Over the past few years though I’ve loved learning more about the various types of personality frameworks out there and that’s why I think Reading People is such a great book for everyone whether you are just beginning to study about personality types or if you’ve been dabbling in various ones for years like me.

Anne does an excellent job summarizing several different personality frameworks in a way that is easy to understand. It can be overwhelming to pick up books on the most popular personality frameworks, but she pares them down to their basics without losing any of the important things you should know about them. She also shares interesting historical facts about some of the frameworks like how the Enneagram has been around since the fourth century. She also shares resources where you can learn more about each one if you want to dig deeper.

Here are the frameworks she discusses along with a great chapter on introverts vs. extroverts:
The Five Love Languages
StrengthsFinder 2.0
Myers-Briggs Type Indicator
Kiersey’s Temperments
The Enneagram

Anne understands that when we can view not only ourselves, but our family members, friends, co-workers, and really anyone we encounter that it can make a world of difference in not only how we interact with them, but in also in how we understand tham and so many other ways as well.

“I’ve come to think understanding personality is like holding a good map. That map can’t take you anywhere. It doesn’t change your location; you’re still right where you were before. But the map’s purpose isn’t to move you; it’s to show you the lay of the land. It’s the tool that makes it possible for you to get where you want to go.”—Anne Bogel

There’s still time to preorder and get the great preorder gift of a free audio version of the book plus more. Preorder from your favorite retailer then go to readingpeoplebook.com and fill out the form. Reading People releases September 19th so preorder now!

Me with my Grandaddy Cribbs around a year old. 

Some days, even at 43, I feel old. I think I’ve always had an old soul. My hair seems to think so anyway. (Grey began at 22 so I just embraced it.) He was 68 when I was born. So when I think of old I think of my grandaddy Cribbs.

William Isom Cribbs. My great grandfather. When I think of old I think of him and my uncle Pink. (Yes, his name was Pink. Pink Edward otherwise known as Pinky. But his story is one for another day.) Granny always called him Isom. I can still hear her sweet gentle voice say his name.

I don’t feel old because of my grey hair. I sometimes feel old because I’m highly sensitive and when I get frustrated with situations that irritate me and I think of grandaddy. I can be a curmudgeon in these situations.

I think grandaddy Cribbs was highly sensitive. And maybe introverted. He and granny had 9 kids. Maybe this is why he walked 2 or 3 times a day, usually for an hour each time. But I have no idea if he walked that often as his kids were growing up.

We only got to see them once or twice a year. They lived in Florida. It was a ten hour drive. And they never had air conditioning. He loved to fish. When we would visit all the family would come over for a fish fry. I remember his younger brother helping make the hush puppies and fry the fish.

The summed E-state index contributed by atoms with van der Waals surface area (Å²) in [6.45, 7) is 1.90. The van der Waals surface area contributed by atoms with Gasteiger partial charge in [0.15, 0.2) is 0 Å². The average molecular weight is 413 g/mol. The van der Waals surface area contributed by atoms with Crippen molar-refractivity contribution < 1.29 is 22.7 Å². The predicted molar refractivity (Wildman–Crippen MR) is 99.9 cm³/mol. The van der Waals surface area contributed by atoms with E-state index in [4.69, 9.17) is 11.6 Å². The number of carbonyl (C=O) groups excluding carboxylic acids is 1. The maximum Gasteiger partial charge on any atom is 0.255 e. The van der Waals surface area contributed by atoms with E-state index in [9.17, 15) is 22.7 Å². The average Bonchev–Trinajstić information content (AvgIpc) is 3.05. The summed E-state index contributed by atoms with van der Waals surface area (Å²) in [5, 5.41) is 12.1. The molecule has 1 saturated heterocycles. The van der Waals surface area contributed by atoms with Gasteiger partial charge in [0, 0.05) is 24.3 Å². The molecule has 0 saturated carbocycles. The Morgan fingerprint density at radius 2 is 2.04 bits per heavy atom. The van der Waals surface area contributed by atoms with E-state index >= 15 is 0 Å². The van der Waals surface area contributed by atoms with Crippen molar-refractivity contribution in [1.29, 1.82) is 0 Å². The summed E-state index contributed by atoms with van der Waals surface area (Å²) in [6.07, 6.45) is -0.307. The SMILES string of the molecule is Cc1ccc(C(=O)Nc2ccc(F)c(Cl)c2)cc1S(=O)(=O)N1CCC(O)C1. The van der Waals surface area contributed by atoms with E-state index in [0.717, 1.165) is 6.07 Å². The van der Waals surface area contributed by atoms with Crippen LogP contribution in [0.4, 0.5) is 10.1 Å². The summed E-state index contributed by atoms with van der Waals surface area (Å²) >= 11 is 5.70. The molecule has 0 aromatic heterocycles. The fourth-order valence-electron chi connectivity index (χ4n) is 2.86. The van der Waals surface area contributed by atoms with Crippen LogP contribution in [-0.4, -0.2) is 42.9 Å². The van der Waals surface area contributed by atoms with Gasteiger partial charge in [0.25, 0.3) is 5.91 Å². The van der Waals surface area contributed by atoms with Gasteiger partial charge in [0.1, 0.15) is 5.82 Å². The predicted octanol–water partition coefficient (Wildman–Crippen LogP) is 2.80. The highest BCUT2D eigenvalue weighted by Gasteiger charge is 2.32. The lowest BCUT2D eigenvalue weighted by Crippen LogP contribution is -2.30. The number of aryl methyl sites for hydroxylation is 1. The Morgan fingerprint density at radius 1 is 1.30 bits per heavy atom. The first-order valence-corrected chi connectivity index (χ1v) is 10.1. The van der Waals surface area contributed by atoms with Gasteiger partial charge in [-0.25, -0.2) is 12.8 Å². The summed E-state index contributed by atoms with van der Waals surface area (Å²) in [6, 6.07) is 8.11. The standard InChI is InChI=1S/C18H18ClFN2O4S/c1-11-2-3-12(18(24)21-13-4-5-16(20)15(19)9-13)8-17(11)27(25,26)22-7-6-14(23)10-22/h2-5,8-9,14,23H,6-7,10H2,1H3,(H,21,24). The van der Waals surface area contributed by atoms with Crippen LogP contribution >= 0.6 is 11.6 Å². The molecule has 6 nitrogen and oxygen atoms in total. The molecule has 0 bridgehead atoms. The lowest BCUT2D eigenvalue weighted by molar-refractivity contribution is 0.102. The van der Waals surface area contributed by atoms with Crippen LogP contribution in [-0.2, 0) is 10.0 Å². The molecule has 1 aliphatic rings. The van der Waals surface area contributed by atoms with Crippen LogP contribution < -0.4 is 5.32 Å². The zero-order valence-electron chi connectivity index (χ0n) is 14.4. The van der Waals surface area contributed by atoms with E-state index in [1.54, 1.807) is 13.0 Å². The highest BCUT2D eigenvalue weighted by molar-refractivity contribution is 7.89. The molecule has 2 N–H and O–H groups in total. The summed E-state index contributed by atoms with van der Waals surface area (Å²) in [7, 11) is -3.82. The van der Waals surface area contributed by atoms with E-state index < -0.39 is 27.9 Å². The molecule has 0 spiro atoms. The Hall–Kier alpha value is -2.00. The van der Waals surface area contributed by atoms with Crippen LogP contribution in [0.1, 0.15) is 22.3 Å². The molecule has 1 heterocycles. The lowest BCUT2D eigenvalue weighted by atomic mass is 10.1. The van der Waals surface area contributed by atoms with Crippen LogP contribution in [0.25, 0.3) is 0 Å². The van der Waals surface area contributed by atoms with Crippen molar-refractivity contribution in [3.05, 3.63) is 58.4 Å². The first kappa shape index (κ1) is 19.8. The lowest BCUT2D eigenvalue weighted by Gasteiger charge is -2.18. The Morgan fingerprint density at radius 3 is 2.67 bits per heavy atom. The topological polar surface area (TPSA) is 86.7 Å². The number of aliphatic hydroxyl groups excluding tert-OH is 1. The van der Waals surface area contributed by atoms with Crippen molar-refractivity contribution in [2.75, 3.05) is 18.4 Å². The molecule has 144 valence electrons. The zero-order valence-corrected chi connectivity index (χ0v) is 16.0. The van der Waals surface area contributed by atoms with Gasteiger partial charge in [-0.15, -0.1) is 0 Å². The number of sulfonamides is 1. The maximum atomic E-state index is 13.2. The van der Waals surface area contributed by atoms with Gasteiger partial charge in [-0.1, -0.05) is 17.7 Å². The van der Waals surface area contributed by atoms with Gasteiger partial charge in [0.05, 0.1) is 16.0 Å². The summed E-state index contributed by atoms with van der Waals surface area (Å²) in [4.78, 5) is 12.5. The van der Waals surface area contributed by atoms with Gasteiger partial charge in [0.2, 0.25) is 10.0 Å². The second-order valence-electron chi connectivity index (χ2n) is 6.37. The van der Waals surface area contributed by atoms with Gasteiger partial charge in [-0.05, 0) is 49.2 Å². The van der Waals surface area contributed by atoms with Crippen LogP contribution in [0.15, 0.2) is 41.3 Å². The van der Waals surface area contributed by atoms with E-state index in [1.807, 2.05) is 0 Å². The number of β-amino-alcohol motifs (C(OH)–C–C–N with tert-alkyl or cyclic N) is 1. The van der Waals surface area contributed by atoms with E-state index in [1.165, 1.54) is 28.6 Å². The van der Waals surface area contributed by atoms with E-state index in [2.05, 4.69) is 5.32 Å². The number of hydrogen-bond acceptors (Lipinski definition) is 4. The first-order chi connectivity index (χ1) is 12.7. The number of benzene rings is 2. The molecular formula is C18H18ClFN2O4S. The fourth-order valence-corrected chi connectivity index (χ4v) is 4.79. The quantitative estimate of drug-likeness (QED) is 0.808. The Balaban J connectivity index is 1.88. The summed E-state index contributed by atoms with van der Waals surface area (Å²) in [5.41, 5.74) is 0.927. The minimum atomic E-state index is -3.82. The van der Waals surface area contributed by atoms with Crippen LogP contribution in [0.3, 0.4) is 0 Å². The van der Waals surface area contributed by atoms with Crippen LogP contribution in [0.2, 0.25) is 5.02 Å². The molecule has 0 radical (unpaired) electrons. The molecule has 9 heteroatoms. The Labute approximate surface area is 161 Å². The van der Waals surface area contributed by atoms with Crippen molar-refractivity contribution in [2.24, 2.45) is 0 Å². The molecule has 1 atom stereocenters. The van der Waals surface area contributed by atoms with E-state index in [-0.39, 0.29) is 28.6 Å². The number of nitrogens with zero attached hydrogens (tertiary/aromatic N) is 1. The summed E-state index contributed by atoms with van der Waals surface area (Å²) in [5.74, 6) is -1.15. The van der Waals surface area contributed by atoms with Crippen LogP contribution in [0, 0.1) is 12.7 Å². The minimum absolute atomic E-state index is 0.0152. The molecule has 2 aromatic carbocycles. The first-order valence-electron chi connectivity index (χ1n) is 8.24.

He would take us to Lithia Springs not far from where he lived. It was a natural spring park with a swimming area. About all I can remember about Lithia Springs was it was always cold even in the middle of July.

I remember his flowers and orange tree.

He took a nap every afternoon. He did wake up very early so it could be he needed that recharge or he needed the quiet time. He was retired by the time I was born so I’m sure he didn’t take a daily nap when he was younger and raising his family.

But as I said when I think of old I think of grandaddy. He died at the age of 91 when I was 23. And when I have moments where my highly sensitive nature makes me want to jump out of my skin I realize how much like him I am.

I’ve been told he came down with shingles when my mother was a little girl sometime in the late fifties or early sixties. The virus seemed to cause nerve damage. He never wanted the television on except to watch the news and baseball. He didn’t like a lot of noise.

Maybe his sensitivty came from the nerve damage. Or maybe his nature from birth was introverted and sensitive to begin with.  Whatever the reason I am definitely his grandchild. At least twice a week something will be “getting on my nerves” and I instantly think of him.

This is not a bad thing at all.

I think everyone could learn a few things from him, especially me:
  • Go for a walk outside every day. Twice if you can. I need to do this. It really does do wonders for your mind and emotions.
  • Take a power nap every day. Think we can get every employer on board with this one?
  • Leave the television off. (Preaching to myself here. Mine is almost always off during the day but I veg out every night to the tv.)
  • Get your hands dirty doing something outside. Whether it be gardening or fishing doing something outside is good for the soul.

I’m just not sure I can ever get on board with going for a cold swim though.

  • Michele - May 15, 2017 - 9:14 pm

    Lovely post. I too am an introvert and a highly sensitive person. You are not alone.ReplyCancel

    • Amy
      Amy - May 17, 2017 - 7:19 am

      Thanks! Yes, it’s always good to know we are not the only ones. 🙂ReplyCancel